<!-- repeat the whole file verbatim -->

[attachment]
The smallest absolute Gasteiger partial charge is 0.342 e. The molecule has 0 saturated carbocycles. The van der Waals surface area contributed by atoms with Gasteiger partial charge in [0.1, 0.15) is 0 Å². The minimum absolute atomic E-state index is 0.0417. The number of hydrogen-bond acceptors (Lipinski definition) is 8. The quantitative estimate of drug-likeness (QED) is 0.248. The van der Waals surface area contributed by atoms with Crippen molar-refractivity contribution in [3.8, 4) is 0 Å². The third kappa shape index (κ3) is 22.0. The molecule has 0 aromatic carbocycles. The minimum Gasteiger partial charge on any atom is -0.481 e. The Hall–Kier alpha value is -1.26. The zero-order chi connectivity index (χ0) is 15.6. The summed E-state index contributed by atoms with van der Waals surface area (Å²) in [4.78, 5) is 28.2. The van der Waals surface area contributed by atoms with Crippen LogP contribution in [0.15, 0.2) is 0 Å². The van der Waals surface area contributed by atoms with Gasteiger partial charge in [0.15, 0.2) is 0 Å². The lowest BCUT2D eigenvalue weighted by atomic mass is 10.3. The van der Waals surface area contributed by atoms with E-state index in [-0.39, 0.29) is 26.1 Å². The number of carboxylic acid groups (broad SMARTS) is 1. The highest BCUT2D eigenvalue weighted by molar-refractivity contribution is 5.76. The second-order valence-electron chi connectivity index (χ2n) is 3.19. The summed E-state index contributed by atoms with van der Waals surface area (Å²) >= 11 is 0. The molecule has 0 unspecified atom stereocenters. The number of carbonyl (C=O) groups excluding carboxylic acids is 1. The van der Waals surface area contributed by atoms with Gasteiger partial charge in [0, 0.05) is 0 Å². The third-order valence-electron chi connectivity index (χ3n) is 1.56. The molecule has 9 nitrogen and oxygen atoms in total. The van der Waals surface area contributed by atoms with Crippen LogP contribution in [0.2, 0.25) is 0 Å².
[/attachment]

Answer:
The smallest absolute Gasteiger partial charge is 0.342 e. The molecule has 0 saturated carbocycles. The van der Waals surface area contributed by atoms with Gasteiger partial charge in [0.1, 0.15) is 0 Å². The minimum absolute atomic E-state index is 0.0417. The number of hydrogen-bond acceptors (Lipinski definition) is 8. The quantitative estimate of drug-likeness (QED) is 0.248. The van der Waals surface area contributed by atoms with Crippen molar-refractivity contribution in [3.8, 4) is 0 Å². The third kappa shape index (κ3) is 22.0. The molecule has 0 aromatic carbocycles. The minimum Gasteiger partial charge on any atom is -0.481 e. The Hall–Kier alpha value is -1.26. The zero-order chi connectivity index (χ0) is 15.6. The summed E-state index contributed by atoms with van der Waals surface area (Å²) in [4.78, 5) is 28.2. The van der Waals surface area contributed by atoms with Crippen LogP contribution in [0.15, 0.2) is 0 Å². The van der Waals surface area contributed by atoms with Gasteiger partial charge in [0.15, 0.2) is 0 Å². The lowest BCUT2D eigenvalue weighted by atomic mass is 10.3. The van der Waals surface area contributed by atoms with E-state index in [-0.39, 0.29) is 26.1 Å². The number of carboxylic acid groups (broad SMARTS) is 1. The highest BCUT2D eigenvalue weighted by molar-refractivity contribution is 5.76. The second-order valence-electron chi connectivity index (χ2n) is 3.19. The summed E-state index contributed by atoms with van der Waals surface area (Å²) >= 11 is 0. The molecule has 0 unspecified atom stereocenters. The number of carbonyl (C=O) groups excluding carboxylic acids is 1. The van der Waals surface area contributed by atoms with Gasteiger partial charge in [0, 0.05) is 0 Å². The third-order valence-electron chi connectivity index (χ3n) is 1.56. The molecule has 9 nitrogen and oxygen atoms in total. The van der Waals surface area contributed by atoms with Crippen LogP contribution in [0.2, 0.25) is 0 Å².